Lessons in starting and growing a small business from Red Island Hospitality Group

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There’s no perfect recipe for starting a small business, but there are some key ingredients for success.

Steve Barber and Jacob Hiemstra, co-owners of Red Island Hospitality Group Inc. in Charlottetown, founded Hunter’s Ale House in 2005. Since then they’ve steadily grown their business into four successful restaurants. In addition to Hunter’s, the group now owns and operates John Brown Richmond Street Grille, Factory Cookhouse and Dancehall, and the Charlottetown Beer Garden and Seafood Patio.

In any market this is a major accomplishment, but in a town with a population of about 35,000, it’s clear Barber and Hiemstra have created something very special.

For Barber, success is no accident. He says there’s a number of important things every small business owner must do—especially in the hospitality industry—to achieve his or her goals.

Steve Barber serves up a pint inside Hunter's Ale House in Charlottetown
Steve Barber serves up a pint inside Hunter's Ale House in Charlottetown

1. Know your industry

Barber holds an honours diploma in Hotel and Restaurant Management from Holland College on PEI, as well as a Bachelor of Commerce in Hotel and Resort Management from the University of Calgary.

The hospitality industry and I go hand in hand. I’ve been working in this field since I was 15 years old. The combination of education and experience has let me not only understand how the industry works, but also how I need to work within it.

2. Respect your staff

Employees are the backbone of any business—you have to treat them well. A lot of our employees have been with us since 2005 and I think the real reason customers keep coming back here is the consistent level of service.

3. Know your customers

If you’re from PEI, our staff knows your name. You have to take the time to get to know your customers and understand what products and services they’re looking for. In business school, they call it grassroots marketing. On PEI, we just call it being friendly.

4. Know your market/community

To truly know your customers, you have to know your community. Understanding the market, competition, and industry trends helps keep your hand on the pulse. You can’t simply operate in the community, you need to be a part of it.

5. Lead by example

My management theory is ‘do unto others as you would have them do unto you.’ I don’t ask someone to do something I wouldn’t do myself. From cooking, to serving, to shoveling snow, to cleaning the bathrooms, you have to be willing to do every job—including the dirty work.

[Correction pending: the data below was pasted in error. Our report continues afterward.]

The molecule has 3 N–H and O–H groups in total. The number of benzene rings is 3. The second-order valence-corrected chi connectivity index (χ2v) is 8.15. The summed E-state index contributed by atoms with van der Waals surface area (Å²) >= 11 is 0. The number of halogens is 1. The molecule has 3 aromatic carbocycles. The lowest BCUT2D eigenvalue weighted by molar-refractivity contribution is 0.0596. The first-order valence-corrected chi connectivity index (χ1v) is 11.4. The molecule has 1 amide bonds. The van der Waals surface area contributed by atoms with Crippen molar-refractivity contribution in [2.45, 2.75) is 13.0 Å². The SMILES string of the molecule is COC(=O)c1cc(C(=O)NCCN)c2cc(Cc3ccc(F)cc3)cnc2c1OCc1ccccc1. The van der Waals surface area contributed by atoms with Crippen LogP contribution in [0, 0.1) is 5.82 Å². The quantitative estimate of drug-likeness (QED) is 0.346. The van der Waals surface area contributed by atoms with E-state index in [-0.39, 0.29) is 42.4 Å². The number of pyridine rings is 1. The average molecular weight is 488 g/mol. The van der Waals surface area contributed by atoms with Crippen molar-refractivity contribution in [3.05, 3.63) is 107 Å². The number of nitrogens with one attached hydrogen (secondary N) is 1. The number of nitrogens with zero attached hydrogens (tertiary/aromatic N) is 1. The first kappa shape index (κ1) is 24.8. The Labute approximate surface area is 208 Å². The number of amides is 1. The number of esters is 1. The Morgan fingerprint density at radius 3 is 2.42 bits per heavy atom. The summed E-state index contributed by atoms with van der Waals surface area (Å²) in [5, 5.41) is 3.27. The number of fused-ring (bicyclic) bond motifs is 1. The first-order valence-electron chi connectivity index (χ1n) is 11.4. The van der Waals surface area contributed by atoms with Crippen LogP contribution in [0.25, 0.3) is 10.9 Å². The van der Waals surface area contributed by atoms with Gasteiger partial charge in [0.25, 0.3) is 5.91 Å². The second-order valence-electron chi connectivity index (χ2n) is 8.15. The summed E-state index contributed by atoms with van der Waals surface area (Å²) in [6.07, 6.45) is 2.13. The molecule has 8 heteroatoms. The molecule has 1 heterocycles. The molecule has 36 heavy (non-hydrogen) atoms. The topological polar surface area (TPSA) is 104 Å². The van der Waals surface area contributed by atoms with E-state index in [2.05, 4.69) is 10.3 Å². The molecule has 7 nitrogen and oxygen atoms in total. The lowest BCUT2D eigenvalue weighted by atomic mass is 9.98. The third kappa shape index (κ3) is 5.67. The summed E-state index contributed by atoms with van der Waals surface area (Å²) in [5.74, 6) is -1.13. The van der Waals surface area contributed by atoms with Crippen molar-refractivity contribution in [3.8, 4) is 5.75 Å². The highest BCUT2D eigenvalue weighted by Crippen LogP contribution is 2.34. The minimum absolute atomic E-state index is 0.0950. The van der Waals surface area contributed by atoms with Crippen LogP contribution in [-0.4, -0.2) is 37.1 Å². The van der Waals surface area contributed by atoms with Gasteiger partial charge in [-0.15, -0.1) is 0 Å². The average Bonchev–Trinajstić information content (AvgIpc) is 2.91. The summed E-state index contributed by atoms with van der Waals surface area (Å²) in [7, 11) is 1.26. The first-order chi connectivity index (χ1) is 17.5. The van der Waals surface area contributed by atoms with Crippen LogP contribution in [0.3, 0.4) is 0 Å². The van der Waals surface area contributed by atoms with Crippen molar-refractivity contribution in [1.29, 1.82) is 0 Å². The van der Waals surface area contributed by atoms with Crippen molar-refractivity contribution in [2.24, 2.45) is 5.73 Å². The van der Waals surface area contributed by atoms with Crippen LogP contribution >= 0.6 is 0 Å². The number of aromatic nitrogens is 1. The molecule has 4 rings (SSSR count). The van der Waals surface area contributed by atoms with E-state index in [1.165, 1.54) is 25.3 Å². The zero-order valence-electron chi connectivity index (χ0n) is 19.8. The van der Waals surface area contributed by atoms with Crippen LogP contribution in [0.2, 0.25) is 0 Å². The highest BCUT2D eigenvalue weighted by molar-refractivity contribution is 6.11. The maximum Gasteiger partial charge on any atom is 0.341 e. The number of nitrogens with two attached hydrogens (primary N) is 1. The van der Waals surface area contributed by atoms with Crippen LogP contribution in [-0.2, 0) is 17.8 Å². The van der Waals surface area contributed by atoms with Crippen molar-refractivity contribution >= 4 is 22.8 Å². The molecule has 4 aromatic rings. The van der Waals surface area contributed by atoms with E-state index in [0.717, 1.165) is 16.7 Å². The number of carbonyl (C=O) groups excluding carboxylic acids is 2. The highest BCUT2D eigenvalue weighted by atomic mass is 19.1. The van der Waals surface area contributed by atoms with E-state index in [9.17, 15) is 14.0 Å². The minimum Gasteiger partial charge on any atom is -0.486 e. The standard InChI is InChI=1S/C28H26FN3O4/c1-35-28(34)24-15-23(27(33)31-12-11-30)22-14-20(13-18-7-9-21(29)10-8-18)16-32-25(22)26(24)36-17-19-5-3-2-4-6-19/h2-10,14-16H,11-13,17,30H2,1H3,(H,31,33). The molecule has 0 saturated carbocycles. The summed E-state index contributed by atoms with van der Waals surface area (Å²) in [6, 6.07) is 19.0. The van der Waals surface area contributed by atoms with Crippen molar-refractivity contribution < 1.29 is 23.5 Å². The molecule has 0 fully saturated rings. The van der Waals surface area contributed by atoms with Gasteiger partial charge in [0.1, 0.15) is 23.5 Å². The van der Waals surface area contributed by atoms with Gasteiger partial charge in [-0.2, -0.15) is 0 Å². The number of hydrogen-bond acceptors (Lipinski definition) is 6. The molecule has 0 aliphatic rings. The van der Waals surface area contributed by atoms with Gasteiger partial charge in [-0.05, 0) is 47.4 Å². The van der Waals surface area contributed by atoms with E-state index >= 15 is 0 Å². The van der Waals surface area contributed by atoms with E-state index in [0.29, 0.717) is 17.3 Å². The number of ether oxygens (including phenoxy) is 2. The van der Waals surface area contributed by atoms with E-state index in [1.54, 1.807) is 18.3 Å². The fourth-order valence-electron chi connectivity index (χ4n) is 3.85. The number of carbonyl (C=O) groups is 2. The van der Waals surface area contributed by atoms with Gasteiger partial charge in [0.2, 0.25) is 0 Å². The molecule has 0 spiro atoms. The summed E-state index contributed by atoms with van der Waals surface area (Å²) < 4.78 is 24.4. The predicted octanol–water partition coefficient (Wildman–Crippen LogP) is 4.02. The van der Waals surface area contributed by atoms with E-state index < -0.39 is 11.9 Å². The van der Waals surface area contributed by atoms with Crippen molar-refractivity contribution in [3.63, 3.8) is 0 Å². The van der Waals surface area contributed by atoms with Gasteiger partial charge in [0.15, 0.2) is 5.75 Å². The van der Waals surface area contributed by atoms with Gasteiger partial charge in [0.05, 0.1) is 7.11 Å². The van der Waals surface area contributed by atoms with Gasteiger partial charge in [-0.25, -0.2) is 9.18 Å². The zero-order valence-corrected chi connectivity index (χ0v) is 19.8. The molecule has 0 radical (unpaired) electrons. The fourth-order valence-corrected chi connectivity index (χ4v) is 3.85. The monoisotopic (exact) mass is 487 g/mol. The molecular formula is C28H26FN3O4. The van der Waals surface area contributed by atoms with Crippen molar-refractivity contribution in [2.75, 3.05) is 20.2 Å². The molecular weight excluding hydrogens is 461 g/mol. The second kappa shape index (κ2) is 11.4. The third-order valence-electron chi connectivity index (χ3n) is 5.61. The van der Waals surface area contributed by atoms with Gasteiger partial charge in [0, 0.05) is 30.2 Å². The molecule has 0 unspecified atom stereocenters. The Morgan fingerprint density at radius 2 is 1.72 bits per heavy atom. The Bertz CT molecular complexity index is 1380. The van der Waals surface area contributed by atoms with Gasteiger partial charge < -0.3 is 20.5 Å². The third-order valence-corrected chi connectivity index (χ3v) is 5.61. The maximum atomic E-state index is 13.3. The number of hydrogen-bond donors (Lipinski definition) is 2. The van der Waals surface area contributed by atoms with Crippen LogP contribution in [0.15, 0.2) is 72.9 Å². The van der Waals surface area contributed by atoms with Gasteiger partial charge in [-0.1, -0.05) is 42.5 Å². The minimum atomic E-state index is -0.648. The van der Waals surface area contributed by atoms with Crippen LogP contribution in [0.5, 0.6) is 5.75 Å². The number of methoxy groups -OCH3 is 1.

6. Always have a reason for customers to visit

Just because you build it, doesn’t mean they will come. You always need to give customers a reason to walk through the door and that means offering the right services at the right times. Whether it’s a great variety of live music, offering breakfast specials, or turning the restaurant into a night club after hours, you have to be willing to adapt to changes in demand.

7. Restoring is easier than starting from scratch

Every one of our establishments was previously an existing business that was faltering and needed to be rejuvenated. You don’t always need to reinvent the wheel. It’s a big undertaking to start from the beginning. It’s much easier to find an existing business or property that’s not reaching its potential and then give it some new life.

8. Know your product

You have to know what you’re selling, why you’re selling it, and how you’re going to sell it. It might sound obvious, but a lot of people don’t take the time to truly understand their product lines and business goals.

9. Believe in yourself

If you don’t believe in your business, no one else will.

10. Be prepared and have the right partners

When Jacob and I walked into Provincial Credit Union we had done our homework and had a strong business plan to back up our financing proposal. Very early into our initial conversations I could tell this would be a real partnership and it’s now lasted more than a decade. At the end of the day, the credit union took a chance on us because we proved we were serious, knowledgeable, and prepared. 

Provincial Credit Union has been very supportive, offered strong advice every step of the way, and even handles our employees’ RRSPs and every day banking. Since day one they’ve had our backs and that gives you a lot of confidence, especially when it’s time to take your business to the next level.

Recently, the Canadian Federation of Independent Business named credit unions number one in serving the needs of small businesses. Atlantic Canadian credit unions continue to provide strong support for small businesses across Atlantic Canada, as well as those who are no longer very small, like the Red Island Hospitality Group Inc.